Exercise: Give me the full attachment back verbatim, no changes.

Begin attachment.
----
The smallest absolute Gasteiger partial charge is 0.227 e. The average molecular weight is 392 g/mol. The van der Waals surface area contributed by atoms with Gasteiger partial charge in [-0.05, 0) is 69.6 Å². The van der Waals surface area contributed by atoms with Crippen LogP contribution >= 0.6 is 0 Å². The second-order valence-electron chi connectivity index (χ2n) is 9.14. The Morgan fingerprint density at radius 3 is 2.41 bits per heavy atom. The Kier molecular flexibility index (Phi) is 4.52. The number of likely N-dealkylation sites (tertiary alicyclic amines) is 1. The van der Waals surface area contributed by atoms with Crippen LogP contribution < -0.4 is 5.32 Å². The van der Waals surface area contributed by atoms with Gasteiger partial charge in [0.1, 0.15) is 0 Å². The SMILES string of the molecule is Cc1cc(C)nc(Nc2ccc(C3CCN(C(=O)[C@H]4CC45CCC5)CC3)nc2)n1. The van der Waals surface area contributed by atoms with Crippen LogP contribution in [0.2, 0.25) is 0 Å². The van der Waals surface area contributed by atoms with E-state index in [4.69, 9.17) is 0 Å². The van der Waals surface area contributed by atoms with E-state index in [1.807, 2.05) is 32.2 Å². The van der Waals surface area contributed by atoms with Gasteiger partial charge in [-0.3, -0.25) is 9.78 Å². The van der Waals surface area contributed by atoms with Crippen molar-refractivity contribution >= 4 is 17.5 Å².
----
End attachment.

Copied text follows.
The smallest absolute Gasteiger partial charge is 0.227 e. The average molecular weight is 392 g/mol. The van der Waals surface area contributed by atoms with Gasteiger partial charge in [-0.05, 0) is 69.6 Å². The van der Waals surface area contributed by atoms with Crippen LogP contribution >= 0.6 is 0 Å². The second-order valence-electron chi connectivity index (χ2n) is 9.14. The Morgan fingerprint density at radius 3 is 2.41 bits per heavy atom. The Kier molecular flexibility index (Phi) is 4.52. The number of likely N-dealkylation sites (tertiary alicyclic amines) is 1. The van der Waals surface area contributed by atoms with Crippen LogP contribution < -0.4 is 5.32 Å². The van der Waals surface area contributed by atoms with Gasteiger partial charge in [0.1, 0.15) is 0 Å². The SMILES string of the molecule is Cc1cc(C)nc(Nc2ccc(C3CCN(C(=O)[C@H]4CC45CCC5)CC3)nc2)n1. The van der Waals surface area contributed by atoms with Crippen LogP contribution in [0.2, 0.25) is 0 Å². The van der Waals surface area contributed by atoms with E-state index in [4.69, 9.17) is 0 Å². The van der Waals surface area contributed by atoms with E-state index in [1.807, 2.05) is 32.2 Å². The van der Waals surface area contributed by atoms with Gasteiger partial charge in [-0.3, -0.25) is 9.78 Å². The van der Waals surface area contributed by atoms with Crippen molar-refractivity contribution >= 4 is 17.5 Å².